Merc hit-and-run: Board reserves order on plea to try boy as adult
The presiding officer of the juvenile justice board is likely to pronounce the order on Saturday, on the application filed by the Delhi Police seeking transfer of the case to a trial court. The boy became a major just four days after the April 4 incident.india Updated: Jun 03, 2016 16:44 IST
A Juvenile Justice Board on Friday reserved its order on the issue of trying a teenager who had allegedly run over a 32-year-old marketing executive while driving his father’s Mercedes, as an adult in a trial court.
The presiding officer of the board is likely to pronounce the order on Saturday, on the application filed by the Delhi Police seeking transfer of the case to a trial court. The boy became a major just four days after the April 4 incident.
During arguments before the JJB, special public prosecutor Atul Shrivastava said the boy committed traffic violations earlier and had “bluffed the court and the police by claiming to be a major”.
He said the boy belongs to the 16-18 age group and so this offence comes under definition of “heinous crimes.” Therefore, his trial should be transferred to the trial court, he said.
The Delhi Police had on May 26 chargesheeted the juvenile in the JJB for the offence of culpable homicide not amounting to murder. The offence of culpable homicide not amounting to murder entails a maximum of 10 years jail.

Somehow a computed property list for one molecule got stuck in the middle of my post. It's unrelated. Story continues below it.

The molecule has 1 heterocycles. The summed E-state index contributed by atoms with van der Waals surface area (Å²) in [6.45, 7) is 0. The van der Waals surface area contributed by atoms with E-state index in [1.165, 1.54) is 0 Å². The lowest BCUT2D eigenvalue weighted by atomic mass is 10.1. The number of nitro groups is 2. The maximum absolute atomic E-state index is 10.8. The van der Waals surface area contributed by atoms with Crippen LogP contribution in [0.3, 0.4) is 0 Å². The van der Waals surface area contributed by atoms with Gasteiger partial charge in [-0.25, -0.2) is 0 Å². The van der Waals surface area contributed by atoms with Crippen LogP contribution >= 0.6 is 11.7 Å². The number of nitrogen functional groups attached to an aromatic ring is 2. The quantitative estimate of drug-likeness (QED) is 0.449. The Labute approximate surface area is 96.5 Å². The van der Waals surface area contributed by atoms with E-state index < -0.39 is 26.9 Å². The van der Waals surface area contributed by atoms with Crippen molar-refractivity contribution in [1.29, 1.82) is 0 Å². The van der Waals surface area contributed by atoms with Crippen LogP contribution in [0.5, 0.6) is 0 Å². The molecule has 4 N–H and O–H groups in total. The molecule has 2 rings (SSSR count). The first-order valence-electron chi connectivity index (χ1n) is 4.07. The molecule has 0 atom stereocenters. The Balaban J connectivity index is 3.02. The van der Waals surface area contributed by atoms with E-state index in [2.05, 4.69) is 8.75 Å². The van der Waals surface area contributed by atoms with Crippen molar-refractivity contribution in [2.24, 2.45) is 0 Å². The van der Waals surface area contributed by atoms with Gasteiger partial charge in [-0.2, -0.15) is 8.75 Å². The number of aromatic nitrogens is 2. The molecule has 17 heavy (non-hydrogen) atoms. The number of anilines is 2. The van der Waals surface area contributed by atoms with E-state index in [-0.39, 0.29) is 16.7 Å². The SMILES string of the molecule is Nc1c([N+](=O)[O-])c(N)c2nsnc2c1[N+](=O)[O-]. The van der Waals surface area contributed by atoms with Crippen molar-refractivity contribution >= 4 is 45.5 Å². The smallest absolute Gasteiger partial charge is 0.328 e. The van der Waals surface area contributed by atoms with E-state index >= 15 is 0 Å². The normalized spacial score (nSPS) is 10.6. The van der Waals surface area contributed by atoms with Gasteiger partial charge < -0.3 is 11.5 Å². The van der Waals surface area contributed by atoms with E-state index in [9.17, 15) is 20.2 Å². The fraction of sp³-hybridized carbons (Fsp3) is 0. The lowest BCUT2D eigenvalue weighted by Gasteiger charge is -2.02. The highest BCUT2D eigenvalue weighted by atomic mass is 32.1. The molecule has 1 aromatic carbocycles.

Initially, a case under IPC sections 304 A (causing death by rash or negligent act) was lodged against the boy but later on he was booked for the alleged offence of culpable homicide not amounting to murder and sent to the reform home.
The police said in its charge sheet that the boy ran over marketing executive Siddharth Sharma with his father’s Mercedes when the latter was trying to cross a road near Ludlow Castle School in north Delhi on April 4.
The final report was filed for alleged offences under sections 304 (culpable homicide not amounting to murder), 279 (driving on a public way so rashly or negligently as to endanger human life) and 337 (causing hurt by an act which endangers human life) against him.
The police also annexed the statements of the witnesses, including that of the youth’s friends supporting its case.
The Board had on April 26 granted bail to the youth who sought the relief to appear in entrance examinations.
The police had said that the car was being driven at a speed of at least 80 km per hour and Sharma was flung several feet into the air by the impact of the crash and landed around 15 metres from where he stood.